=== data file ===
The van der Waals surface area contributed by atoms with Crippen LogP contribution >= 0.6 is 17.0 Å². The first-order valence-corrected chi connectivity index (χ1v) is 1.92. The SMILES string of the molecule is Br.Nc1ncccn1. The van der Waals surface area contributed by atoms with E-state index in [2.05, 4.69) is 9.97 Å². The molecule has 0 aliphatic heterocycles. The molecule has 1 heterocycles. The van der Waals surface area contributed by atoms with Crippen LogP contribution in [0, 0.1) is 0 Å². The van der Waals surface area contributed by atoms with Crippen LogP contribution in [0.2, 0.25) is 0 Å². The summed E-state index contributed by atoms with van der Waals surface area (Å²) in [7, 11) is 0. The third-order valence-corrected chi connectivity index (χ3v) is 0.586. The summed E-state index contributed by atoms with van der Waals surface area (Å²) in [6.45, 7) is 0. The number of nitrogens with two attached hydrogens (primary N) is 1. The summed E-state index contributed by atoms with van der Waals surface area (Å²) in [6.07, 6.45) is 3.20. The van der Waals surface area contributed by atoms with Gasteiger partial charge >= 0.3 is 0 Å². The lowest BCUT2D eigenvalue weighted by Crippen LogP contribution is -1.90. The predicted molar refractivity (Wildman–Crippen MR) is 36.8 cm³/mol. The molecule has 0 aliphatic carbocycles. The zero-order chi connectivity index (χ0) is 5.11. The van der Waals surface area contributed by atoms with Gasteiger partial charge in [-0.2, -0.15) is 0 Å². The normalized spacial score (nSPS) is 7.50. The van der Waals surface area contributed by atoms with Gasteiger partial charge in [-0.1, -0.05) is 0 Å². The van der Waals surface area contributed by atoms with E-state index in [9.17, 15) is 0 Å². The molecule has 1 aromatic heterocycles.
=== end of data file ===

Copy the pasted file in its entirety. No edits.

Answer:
The van der Waals surface area contributed by atoms with Crippen LogP contribution >= 0.6 is 17.0 Å². The first-order valence-corrected chi connectivity index (χ1v) is 1.92. The SMILES string of the molecule is Br.Nc1ncccn1. The van der Waals surface area contributed by atoms with E-state index in [2.05, 4.69) is 9.97 Å². The molecule has 0 aliphatic heterocycles. The molecule has 1 heterocycles. The van der Waals surface area contributed by atoms with Crippen LogP contribution in [0, 0.1) is 0 Å². The van der Waals surface area contributed by atoms with Crippen LogP contribution in [0.2, 0.25) is 0 Å². The summed E-state index contributed by atoms with van der Waals surface area (Å²) in [7, 11) is 0. The third-order valence-corrected chi connectivity index (χ3v) is 0.586. The summed E-state index contributed by atoms with van der Waals surface area (Å²) in [6.45, 7) is 0. The number of nitrogens with two attached hydrogens (primary N) is 1. The summed E-state index contributed by atoms with van der Waals surface area (Å²) in [6.07, 6.45) is 3.20. The van der Waals surface area contributed by atoms with Gasteiger partial charge >= 0.3 is 0 Å². The lowest BCUT2D eigenvalue weighted by Crippen LogP contribution is -1.90. The predicted molar refractivity (Wildman–Crippen MR) is 36.8 cm³/mol. The molecule has 0 aliphatic carbocycles. The zero-order chi connectivity index (χ0) is 5.11. The van der Waals surface area contributed by atoms with Gasteiger partial charge in [-0.2, -0.15) is 0 Å². The normalized spacial score (nSPS) is 7.50. The van der Waals surface area contributed by atoms with Gasteiger partial charge in [-0.1, -0.05) is 0 Å². The van der Waals surface area contributed by atoms with E-state index in [9.17, 15) is 0 Å². The molecule has 1 aromatic heterocycles.